Myths and Tales of the Past in Our Frigid Forecast

Writen by Br. Ethan Klein -mtu16

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For the second year in recent times, Triangle Fraternity at Michigan Tech tackled a large undertaking that would involve huge sums of man power and hours.

For the 2018 Winter Carnival Month Long Statue competition at Michigan Tech, Triangle’s theme was “To Roswell some aliens decided to take a trip, but landed in Houghton in a snowy starship”. Our site design encompassed the famous Area 51 military research site. Among our site’s design was a large aircraft hanger dubbed “Hanger 906” and a classic 1940’s Chevy truck who’s flatbed was loaded with an alien spacecraft. The statue description for those passing by our title block, telling everyone “What Really Happened”, read:

On June 25 2013, 8 years after a Freedom of Information Act request was filed, the CIA for the first time publically acknowledged the existence of the United States Air Force base known as Area 51. The site, commonly recognized for its accused holding of extraterrestrial aircraft, is a top secret test site for many experimental weapons and defense systems. The supposititious rendering of the site before you features a captured UFO in- transit to a secret compound. The hangar gate is supported by a hidden wooden cross member. Emerging research on extraterrestrial life is performed right before your eyes.

The 2018 statue season was unconventionally short due to the unusual academic calendar that happens this year and the next. This meant that everyone’s statue designs now had to be accomplished in a mere 3.5 weeks as compared to the usual full four weeks. This, along with the statue season beginning several days before classes even started for the spring semester demanded a coordinated and efficient effort on our part and that of every other organization. With all this in mind, we planned out the weekly work schedules before the Brothers left for Christmas break, allowing us to jump directly into the work upon our return.

Figure image
Br. John Medley dual wielding statue irons.

Every year the statue effort brings out some of the greatest sides of Brothers and funniest of memories made. From Brother John Medley borrowing his truck for the snow delivery effort nearly every night to the many late-night, over-tired shenanigans that occurred nearly every shift, the work nearly always guarantees a unified sense of Brotherhood and fellowship. I myself love seeing this side of the event. While every night certainly can be tasking and demanding on the Brothers working, everything we do is only as fun as we make it - and we certainly put that philosophy to the test.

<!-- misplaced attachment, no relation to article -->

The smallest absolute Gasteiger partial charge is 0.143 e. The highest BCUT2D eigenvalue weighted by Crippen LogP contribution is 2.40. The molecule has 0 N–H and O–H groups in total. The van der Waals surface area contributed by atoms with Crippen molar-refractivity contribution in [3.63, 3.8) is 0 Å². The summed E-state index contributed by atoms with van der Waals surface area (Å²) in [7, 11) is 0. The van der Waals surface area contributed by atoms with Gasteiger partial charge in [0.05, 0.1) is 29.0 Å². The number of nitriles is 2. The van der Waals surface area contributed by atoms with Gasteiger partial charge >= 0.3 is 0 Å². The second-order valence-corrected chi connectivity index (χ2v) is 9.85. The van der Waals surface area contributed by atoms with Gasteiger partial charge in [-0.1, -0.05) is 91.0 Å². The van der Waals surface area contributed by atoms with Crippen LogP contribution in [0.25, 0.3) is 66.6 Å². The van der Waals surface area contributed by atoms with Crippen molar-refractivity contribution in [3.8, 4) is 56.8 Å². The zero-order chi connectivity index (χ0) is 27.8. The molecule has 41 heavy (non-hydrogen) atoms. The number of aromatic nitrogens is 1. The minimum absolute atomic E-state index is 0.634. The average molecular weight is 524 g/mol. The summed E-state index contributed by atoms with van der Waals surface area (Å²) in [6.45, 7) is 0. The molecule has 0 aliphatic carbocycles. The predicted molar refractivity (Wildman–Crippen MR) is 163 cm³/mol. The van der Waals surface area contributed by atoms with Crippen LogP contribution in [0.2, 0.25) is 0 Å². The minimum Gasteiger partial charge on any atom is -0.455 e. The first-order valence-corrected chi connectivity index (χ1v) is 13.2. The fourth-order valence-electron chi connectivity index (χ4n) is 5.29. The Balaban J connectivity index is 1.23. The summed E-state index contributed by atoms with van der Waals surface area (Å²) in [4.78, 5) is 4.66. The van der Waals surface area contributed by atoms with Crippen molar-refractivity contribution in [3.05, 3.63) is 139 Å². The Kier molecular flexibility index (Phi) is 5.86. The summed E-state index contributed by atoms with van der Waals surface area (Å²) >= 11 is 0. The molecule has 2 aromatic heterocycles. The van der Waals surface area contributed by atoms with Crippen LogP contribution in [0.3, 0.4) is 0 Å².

The annual statue effort also brings out the greatest community effort between organizations. We all know that despite being in competition, we are all in this together for the enjoyment of others. I specifically remember one night where myself and several other were on snow collection duty and during one of our trips became stuck in the snow. Before we even had the chance to get out of the truck, several individuals from another organization that were collecting snow nearby had already jumped to our assistance and had us out of the snow. After a quick shout of thanks and a wave of the hand, we were on our way back to the statue site. Lo and behold, not 30 minutes later on another trip the exact group that helped us was stuck in the snow. We threw out or tow strap and had them unburied in a moment. These moments of unspoken and unbridled support for each other make doing statue every year an easy task.

Statue never fails to bring out the full array of emotions. From the groans of tired bodies to the accomplished sighs of a job-well-done, we have the opportunity to challenge ourselves and others to not only uphold one of our founding Code of Ethics, but also partake in something that very few other people around the country and even around the world get to experience. For that reason, I always look forward to what the next statue season has in store.